Divergent design philosophies
There's also the matter of divergent design philosophies. KDE tends to err on the side of extra functionality and configurability while GNOME takes a "less is more" approach. For instance, KDE's file manager, Konqueror, does a lot more than GNOME's Nautilus, but Konqueror's many buttons and preference screens can seem bewildering. Konqueror also serves as KDEs default Web browser, and the environment ships with its own productivity suite, KOffice. This makes for better integration among KDE applications. Depending on your point of view, KDE is either monolithic and bloated or integrated and complete. After writing in a column about my preference for KDE, I spent the next several months running GNOME as my desktop environment. While I missed certain KDE functions and found myself spending more time at the command line, I found GNOME to be more attractive-looking than KDE. Also, I have found that Konqueror as a browser and KOffice arent quite on par with Mozilla and OpenOffice.org. Since I prefer the Gtk-based Gaim and Evolution for instant messaging and e-mail, respectively, I don't take advantage of the integration benefits of using K applications across the board, anyway.Although the UserLinux distribution will use GNOME, there's a project already under way to push KDE as an interface alternative. So, bottom line, let's not limit our choices by deciding either/or. For now, both/and is a better answer. Senior Analyst Jason Brooks can be reached at firstname.lastname@example.org.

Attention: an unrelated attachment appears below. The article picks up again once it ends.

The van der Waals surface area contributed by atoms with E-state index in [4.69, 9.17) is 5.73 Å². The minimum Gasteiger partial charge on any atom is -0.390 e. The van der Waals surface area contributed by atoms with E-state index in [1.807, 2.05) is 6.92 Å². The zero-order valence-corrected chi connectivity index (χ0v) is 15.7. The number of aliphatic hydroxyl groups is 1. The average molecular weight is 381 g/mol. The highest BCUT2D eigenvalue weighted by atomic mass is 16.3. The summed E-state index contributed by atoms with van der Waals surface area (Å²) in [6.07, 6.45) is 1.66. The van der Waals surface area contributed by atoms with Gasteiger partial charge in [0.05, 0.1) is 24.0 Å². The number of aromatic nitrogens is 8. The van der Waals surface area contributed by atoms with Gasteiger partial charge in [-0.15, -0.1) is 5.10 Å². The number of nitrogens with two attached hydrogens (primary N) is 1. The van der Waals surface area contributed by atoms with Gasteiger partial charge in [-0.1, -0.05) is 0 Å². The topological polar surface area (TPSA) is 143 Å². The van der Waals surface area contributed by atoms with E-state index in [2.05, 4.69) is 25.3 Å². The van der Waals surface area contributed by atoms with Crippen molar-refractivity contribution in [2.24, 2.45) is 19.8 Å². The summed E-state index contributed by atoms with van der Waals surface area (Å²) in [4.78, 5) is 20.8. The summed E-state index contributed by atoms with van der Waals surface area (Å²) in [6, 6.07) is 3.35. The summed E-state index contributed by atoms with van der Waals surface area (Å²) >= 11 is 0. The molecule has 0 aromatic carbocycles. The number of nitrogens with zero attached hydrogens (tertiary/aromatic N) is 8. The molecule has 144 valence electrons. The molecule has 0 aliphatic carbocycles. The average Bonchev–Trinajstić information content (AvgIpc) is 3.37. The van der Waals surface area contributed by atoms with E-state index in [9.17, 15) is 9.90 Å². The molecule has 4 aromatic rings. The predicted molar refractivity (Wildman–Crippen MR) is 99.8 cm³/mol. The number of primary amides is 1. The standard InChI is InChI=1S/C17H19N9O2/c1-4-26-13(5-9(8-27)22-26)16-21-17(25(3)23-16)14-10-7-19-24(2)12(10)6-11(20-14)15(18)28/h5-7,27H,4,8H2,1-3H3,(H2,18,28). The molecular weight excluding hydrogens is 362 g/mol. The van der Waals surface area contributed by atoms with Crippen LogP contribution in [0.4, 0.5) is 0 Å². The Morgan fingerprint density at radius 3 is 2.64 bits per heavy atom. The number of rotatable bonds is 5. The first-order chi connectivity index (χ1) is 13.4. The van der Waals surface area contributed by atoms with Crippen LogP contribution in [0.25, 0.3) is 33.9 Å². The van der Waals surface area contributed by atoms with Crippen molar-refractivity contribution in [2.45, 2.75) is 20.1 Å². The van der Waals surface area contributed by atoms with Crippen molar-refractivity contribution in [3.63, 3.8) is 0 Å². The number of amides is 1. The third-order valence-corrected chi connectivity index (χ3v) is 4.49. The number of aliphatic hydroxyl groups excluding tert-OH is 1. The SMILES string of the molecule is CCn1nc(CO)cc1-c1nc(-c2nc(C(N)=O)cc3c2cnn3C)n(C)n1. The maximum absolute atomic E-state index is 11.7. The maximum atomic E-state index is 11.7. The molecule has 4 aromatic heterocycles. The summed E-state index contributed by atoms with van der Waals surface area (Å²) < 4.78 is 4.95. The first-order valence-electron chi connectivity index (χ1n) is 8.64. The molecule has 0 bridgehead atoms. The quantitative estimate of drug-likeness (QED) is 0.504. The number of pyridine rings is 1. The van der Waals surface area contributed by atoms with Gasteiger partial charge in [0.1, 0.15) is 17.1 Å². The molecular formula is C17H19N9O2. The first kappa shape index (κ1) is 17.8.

It may be that enterprise Linux distributors find GNOME's simpler design a better base from which to build and differentiate their offerings. But its important to remember that while GNOME has racked up some recent enterprise vendor wins, both groups are moving forward quickly, and its too early to write KDE off.